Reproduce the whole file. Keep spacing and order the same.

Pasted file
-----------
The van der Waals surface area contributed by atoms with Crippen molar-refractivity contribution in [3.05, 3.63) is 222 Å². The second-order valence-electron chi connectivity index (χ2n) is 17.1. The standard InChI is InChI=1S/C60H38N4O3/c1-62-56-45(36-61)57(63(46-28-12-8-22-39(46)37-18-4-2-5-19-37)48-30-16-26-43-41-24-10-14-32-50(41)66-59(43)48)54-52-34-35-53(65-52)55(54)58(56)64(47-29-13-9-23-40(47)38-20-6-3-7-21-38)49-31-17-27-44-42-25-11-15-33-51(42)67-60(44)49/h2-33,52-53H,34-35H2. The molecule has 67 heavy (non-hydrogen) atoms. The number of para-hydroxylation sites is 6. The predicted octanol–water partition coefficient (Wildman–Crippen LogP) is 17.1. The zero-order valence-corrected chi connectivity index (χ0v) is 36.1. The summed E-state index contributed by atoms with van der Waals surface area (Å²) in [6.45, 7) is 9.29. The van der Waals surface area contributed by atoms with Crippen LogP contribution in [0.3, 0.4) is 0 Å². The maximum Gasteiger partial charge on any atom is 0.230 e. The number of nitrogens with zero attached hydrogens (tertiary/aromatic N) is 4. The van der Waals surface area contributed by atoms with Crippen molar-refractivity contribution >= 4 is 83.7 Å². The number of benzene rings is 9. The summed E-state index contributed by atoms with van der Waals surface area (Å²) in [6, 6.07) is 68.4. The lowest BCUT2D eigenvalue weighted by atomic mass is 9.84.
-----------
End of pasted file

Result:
The van der Waals surface area contributed by atoms with Crippen molar-refractivity contribution in [3.05, 3.63) is 222 Å². The second-order valence-electron chi connectivity index (χ2n) is 17.1. The standard InChI is InChI=1S/C60H38N4O3/c1-62-56-45(36-61)57(63(46-28-12-8-22-39(46)37-18-4-2-5-19-37)48-30-16-26-43-41-24-10-14-32-50(41)66-59(43)48)54-52-34-35-53(65-52)55(54)58(56)64(47-29-13-9-23-40(47)38-20-6-3-7-21-38)49-31-17-27-44-42-25-11-15-33-51(42)67-60(44)49/h2-33,52-53H,34-35H2. The molecule has 67 heavy (non-hydrogen) atoms. The number of para-hydroxylation sites is 6. The predicted octanol–water partition coefficient (Wildman–Crippen LogP) is 17.1. The zero-order valence-corrected chi connectivity index (χ0v) is 36.1. The summed E-state index contributed by atoms with van der Waals surface area (Å²) in [6.45, 7) is 9.29. The van der Waals surface area contributed by atoms with Crippen LogP contribution in [0.3, 0.4) is 0 Å². The maximum Gasteiger partial charge on any atom is 0.230 e. The number of nitrogens with zero attached hydrogens (tertiary/aromatic N) is 4. The van der Waals surface area contributed by atoms with Crippen molar-refractivity contribution >= 4 is 83.7 Å². The number of benzene rings is 9. The summed E-state index contributed by atoms with van der Waals surface area (Å²) in [6, 6.07) is 68.4. The lowest BCUT2D eigenvalue weighted by atomic mass is 9.84.